6. Press the left arrow on the keyboard once. The composition cursor moves one character to the left, at the second character you typed. A window appears on top of Notepad as shown below. This window is called the candidate window. It displays a list of characters or phrases that match the pronunciation that you have typed. You can select the intended word from the entries in the candidate list. In this example, two candidate characters are available with the same pronunciation.

    Two candidate characters available with the same pronunciation
  7. Type "2" to select the second entry. The candidate window now closes, and the composition string is updated with the selected character.

    Composition string updated with selected character
  8. Press ENTER. This tells the IME that the composition is complete and the string should be sent to the application - Notepad in this example. The composition window closes, and the two characters are sent to Notepad via WM_CHAR. The underline is gone in the following figure because the two characters shown are part of the text in Notepad. The existing text "ABCDEFG" in Notepad is moved to the right because two more characters have been inserted. You have now successfully entered two Simplified Chinese characters using an IME.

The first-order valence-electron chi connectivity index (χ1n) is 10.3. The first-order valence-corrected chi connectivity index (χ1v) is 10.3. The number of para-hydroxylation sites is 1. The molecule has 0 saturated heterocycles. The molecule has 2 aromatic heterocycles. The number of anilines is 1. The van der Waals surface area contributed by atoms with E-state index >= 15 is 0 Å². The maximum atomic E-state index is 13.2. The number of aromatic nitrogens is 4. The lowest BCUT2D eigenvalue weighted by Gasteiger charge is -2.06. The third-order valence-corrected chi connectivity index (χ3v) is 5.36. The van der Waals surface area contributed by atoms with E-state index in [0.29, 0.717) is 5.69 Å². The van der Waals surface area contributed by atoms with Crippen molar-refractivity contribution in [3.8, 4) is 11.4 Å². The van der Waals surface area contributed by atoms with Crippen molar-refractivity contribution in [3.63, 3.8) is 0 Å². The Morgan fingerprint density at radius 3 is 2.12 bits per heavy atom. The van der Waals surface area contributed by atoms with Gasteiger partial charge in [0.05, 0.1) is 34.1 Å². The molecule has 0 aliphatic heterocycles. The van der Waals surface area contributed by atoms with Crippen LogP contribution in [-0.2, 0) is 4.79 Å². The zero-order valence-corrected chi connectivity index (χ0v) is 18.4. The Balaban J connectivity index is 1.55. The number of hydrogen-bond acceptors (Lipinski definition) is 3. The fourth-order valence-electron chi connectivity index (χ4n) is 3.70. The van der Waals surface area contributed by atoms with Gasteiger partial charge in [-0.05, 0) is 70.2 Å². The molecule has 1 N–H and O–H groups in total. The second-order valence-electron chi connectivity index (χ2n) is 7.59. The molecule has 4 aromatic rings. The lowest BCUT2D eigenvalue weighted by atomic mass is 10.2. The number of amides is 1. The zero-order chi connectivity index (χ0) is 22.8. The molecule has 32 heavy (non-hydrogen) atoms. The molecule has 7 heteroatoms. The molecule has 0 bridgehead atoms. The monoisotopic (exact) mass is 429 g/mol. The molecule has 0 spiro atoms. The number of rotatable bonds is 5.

Successfully entered two Simplified Chinese characters using an IME

Traditional Chinese IME

This section describes how to use the Traditional Chinese IME (New Phonetic) with Notepad to enter a few Chinese characters.

  1. Launch Notepad. Type some characters in Notepad. These characters will help you visualize the IME window better later.

    Characters that help to visualize the IME window better later
  2. Click the input locale indicator on the Windows taskbar, and select Chinese (Taiwan). The indicator display changes to CH to reflect that the new input language is Chinese (Taiwan).

    Input locale indicator to select Chinese (Taiwan)
  3. Place the cursor in Notepad. Press HOME on the keyboard so that the cursor is at the beginning of the line. On the keyboard type "S", then "U". The following figure shows the appearance of the display. The small vertical rectangle is the reading window, which displays the current reading string. As shown in the following figure, the reading string has two characters as a result of typing "S" and "U".

    Reading string